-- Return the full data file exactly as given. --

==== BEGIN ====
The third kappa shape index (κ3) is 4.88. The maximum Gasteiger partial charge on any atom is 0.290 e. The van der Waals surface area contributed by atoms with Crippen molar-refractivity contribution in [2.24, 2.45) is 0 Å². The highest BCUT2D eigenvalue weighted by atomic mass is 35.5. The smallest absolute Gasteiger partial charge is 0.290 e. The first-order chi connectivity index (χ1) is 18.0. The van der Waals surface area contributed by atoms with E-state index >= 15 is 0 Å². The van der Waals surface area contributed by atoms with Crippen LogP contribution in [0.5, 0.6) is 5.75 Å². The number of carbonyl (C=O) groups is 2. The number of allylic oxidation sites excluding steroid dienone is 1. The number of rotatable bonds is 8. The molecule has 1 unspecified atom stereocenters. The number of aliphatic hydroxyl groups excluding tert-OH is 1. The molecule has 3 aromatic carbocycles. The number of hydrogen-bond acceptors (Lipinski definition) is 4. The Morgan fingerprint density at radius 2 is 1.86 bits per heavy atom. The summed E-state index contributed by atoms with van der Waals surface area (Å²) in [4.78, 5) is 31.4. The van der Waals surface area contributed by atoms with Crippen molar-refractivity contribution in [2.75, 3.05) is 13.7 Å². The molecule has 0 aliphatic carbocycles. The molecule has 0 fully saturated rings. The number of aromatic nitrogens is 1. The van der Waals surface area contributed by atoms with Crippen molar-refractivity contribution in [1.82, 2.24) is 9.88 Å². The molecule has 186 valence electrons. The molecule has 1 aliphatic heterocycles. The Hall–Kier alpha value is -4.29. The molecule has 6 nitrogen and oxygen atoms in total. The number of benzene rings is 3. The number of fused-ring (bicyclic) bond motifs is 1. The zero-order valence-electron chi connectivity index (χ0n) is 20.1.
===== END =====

The third kappa shape index (κ3) is 4.88. The maximum Gasteiger partial charge on any atom is 0.290 e. The van der Waals surface area contributed by atoms with Crippen molar-refractivity contribution in [2.24, 2.45) is 0 Å². The highest BCUT2D eigenvalue weighted by atomic mass is 35.5. The smallest absolute Gasteiger partial charge is 0.290 e. The first-order chi connectivity index (χ1) is 18.0. The van der Waals surface area contributed by atoms with E-state index >= 15 is 0 Å². The van der Waals surface area contributed by atoms with Crippen LogP contribution in [0.5, 0.6) is 5.75 Å². The number of carbonyl (C=O) groups is 2. The number of allylic oxidation sites excluding steroid dienone is 1. The number of rotatable bonds is 8. The molecule has 1 unspecified atom stereocenters. The number of aliphatic hydroxyl groups excluding tert-OH is 1. The molecule has 3 aromatic carbocycles. The number of hydrogen-bond acceptors (Lipinski definition) is 4. The Morgan fingerprint density at radius 2 is 1.86 bits per heavy atom. The summed E-state index contributed by atoms with van der Waals surface area (Å²) in [4.78, 5) is 31.4. The van der Waals surface area contributed by atoms with Crippen molar-refractivity contribution in [2.75, 3.05) is 13.7 Å². The molecule has 0 aliphatic carbocycles. The molecule has 0 fully saturated rings. The number of aromatic nitrogens is 1. The van der Waals surface area contributed by atoms with Crippen molar-refractivity contribution in [1.82, 2.24) is 9.88 Å². The molecule has 186 valence electrons. The molecule has 1 aliphatic heterocycles. The Hall–Kier alpha value is -4.29. The molecule has 6 nitrogen and oxygen atoms in total. The number of benzene rings is 3. The number of fused-ring (bicyclic) bond motifs is 1. The zero-order valence-electron chi connectivity index (χ0n) is 20.1.